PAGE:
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1.  Fusobacterium Nucleatum: Atypical Organism of Pyogenic Liver Abscess Might be Related to Sigmoid Diverticulitis 
Context:
Pyogenic liver abscesses (PLAs) are the most common form of liver abscesses in the United States. Most cases are caused by enteric bacteria and anaerobes. We report a case of PLA caused by a rare pathogen, Fusobacterium nucleatum, from an unusual primary site of infection.
Case Report:
A 60-year-old male presented with subacute fever. Initial work-up revealed leukocytosis and elevated alkaline phosphatase (ALP). Dental examination and Panorex x-ray were normal. Imaging of the liver with abdominal computed tomography demonstrated a 5.5 cm abscess in the right lobe of the liver. Culture of the aspirate grew Fusobacterium nucleatum. He improved with abscess drainage and antibiotic therapy with moxifloxacin and metronidazole. Colonoscopy performed a few weeks later, demonstrated sigmoid ulceration most likely from the previous diverticulitis.
Conclusion:
PLAs can be a complication of sigmoid diverticulitis and as a result of occult dental disease as well. The clinical presentation of Fusobacterium infection is diverse and can be fatal if diagnosis is delayed. Therefore, early diagnosis and treatment are the keys to preventing serious complications.
doi:10.4103/1947-2714.179961
PMCID: PMC4866478  PMID: 27213146
Diverticulitis; fusobacterium nucleatum; oral infection; pyogenic liver abscess
2.  Hospitalized Patients' Perceptions of Resident Fatigue, Duty Hours, and Continuity of Care 
Background
Physicians' perceptions of duty hour regulations have been closely examined, yet patient opinions have been largely unstudied to date.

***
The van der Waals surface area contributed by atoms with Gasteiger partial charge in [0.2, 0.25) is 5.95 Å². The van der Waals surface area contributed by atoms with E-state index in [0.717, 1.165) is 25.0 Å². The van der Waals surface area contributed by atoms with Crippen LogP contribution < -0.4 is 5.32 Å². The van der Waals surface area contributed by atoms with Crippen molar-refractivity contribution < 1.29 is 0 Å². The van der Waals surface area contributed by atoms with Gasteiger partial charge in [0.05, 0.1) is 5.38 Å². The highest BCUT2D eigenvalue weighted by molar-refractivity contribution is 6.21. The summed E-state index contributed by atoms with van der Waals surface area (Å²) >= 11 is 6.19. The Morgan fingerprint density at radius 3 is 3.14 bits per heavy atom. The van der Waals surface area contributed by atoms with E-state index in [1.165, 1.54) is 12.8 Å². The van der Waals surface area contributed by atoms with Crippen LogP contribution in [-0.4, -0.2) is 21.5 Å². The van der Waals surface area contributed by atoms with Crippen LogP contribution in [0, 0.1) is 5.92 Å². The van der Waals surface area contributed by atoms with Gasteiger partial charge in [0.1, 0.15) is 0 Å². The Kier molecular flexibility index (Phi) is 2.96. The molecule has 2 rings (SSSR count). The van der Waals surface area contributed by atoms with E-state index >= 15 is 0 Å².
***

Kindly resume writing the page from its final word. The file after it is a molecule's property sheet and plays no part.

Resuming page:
Objective
We studied patient perceptions of residency duty hours, fatigue, and continuity of care following implementation of the Accreditation Council for Graduate Medical Education 2011 Common Program Requirements.
Methods
A cross-sectional survey was administered between June and August 2013 to inpatients at a large academic medical center and an affiliated community hospital. Adult inpatients on teaching medical and surgical services were eligible for inclusion in the study.
Results
Survey response rate was 71.3% (513 of 720). Most respondents (57.1%, 293 of 513) believed residents should not be assigned to shifts longer than 12 hours, and nearly half (49.7%, 255 of 513) wanted to be notified if a resident caring for them had worked longer than 12 hours. Most patients (63.2%, 324 of 513) believed medical errors commonly occurred because of fatigue, and fewer (37.4%, 192 of 513; odds ratio, 0.56; P < .01) believed medical errors commonly occurred as a result of transfers of care. Given the choice between a familiar physician who “may be tired from a long shift” or a “fresh” physician who had received sign-out, more patients chose the fresh but unfamiliar physician (57.1% [293 of 513] versus 42.7% [219 of 513], P < .01).
Conclusions
In a survey about physician attributes relevant to medical errors and patient safety, adult inpatients in a large and diverse sample reported greater concern about fatigue and working hours than about continuity of care.
doi:10.4300/JGME-D-14-00128.1
PMCID: PMC4477557  PMID: 26140114
3.  Longitudinal Anthropometric Patterns Among HIV-infected and –uninfected Women 
Introduction
Previous studies suggest that indicators of central adiposity such as waist-to-hip ratio (WHR) and waist circumference may be altered by HIV infection, antiretroviral (ARV) treatment or both.
Methods